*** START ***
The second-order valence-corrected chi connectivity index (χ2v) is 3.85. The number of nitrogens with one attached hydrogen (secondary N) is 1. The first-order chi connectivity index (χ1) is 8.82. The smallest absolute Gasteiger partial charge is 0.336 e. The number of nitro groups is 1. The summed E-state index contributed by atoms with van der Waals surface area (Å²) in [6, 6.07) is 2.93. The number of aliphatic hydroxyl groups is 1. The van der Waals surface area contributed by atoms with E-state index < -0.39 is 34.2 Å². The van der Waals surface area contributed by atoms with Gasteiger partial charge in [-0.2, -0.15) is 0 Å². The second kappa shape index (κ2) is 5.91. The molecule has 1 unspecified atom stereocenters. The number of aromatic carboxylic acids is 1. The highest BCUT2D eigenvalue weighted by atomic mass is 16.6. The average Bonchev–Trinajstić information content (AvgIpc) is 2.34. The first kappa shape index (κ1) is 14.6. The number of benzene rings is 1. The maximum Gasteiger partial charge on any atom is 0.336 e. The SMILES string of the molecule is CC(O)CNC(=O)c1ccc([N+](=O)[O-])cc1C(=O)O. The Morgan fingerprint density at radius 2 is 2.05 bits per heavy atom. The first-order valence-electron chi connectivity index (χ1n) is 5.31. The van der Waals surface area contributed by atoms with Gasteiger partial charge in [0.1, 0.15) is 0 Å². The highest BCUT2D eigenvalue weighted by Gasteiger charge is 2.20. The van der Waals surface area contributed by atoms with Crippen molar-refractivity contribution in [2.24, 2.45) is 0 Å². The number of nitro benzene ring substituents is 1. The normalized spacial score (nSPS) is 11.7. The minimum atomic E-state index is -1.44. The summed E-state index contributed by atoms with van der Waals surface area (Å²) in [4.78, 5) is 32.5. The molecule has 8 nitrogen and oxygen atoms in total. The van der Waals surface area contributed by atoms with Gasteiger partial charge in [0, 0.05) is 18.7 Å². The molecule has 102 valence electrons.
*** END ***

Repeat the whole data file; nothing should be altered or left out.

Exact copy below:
The second-order valence-corrected chi connectivity index (χ2v) is 3.85. The number of nitrogens with one attached hydrogen (secondary N) is 1. The first-order chi connectivity index (χ1) is 8.82. The smallest absolute Gasteiger partial charge is 0.336 e. The number of nitro groups is 1. The summed E-state index contributed by atoms with van der Waals surface area (Å²) in [6, 6.07) is 2.93. The number of aliphatic hydroxyl groups is 1. The van der Waals surface area contributed by atoms with E-state index < -0.39 is 34.2 Å². The van der Waals surface area contributed by atoms with Gasteiger partial charge in [-0.2, -0.15) is 0 Å². The second kappa shape index (κ2) is 5.91. The molecule has 1 unspecified atom stereocenters. The number of aromatic carboxylic acids is 1. The highest BCUT2D eigenvalue weighted by atomic mass is 16.6. The average Bonchev–Trinajstić information content (AvgIpc) is 2.34. The first kappa shape index (κ1) is 14.6. The number of benzene rings is 1. The maximum Gasteiger partial charge on any atom is 0.336 e. The SMILES string of the molecule is CC(O)CNC(=O)c1ccc([N+](=O)[O-])cc1C(=O)O. The Morgan fingerprint density at radius 2 is 2.05 bits per heavy atom. The first-order valence-electron chi connectivity index (χ1n) is 5.31. The van der Waals surface area contributed by atoms with Gasteiger partial charge in [0.1, 0.15) is 0 Å². The highest BCUT2D eigenvalue weighted by Gasteiger charge is 2.20. The van der Waals surface area contributed by atoms with Crippen molar-refractivity contribution in [2.24, 2.45) is 0 Å². The number of nitro benzene ring substituents is 1. The normalized spacial score (nSPS) is 11.7. The minimum atomic E-state index is -1.44. The summed E-state index contributed by atoms with van der Waals surface area (Å²) in [4.78, 5) is 32.5. The molecule has 8 nitrogen and oxygen atoms in total. The van der Waals surface area contributed by atoms with Gasteiger partial charge in [0, 0.05) is 18.7 Å². The molecule has 102 valence electrons.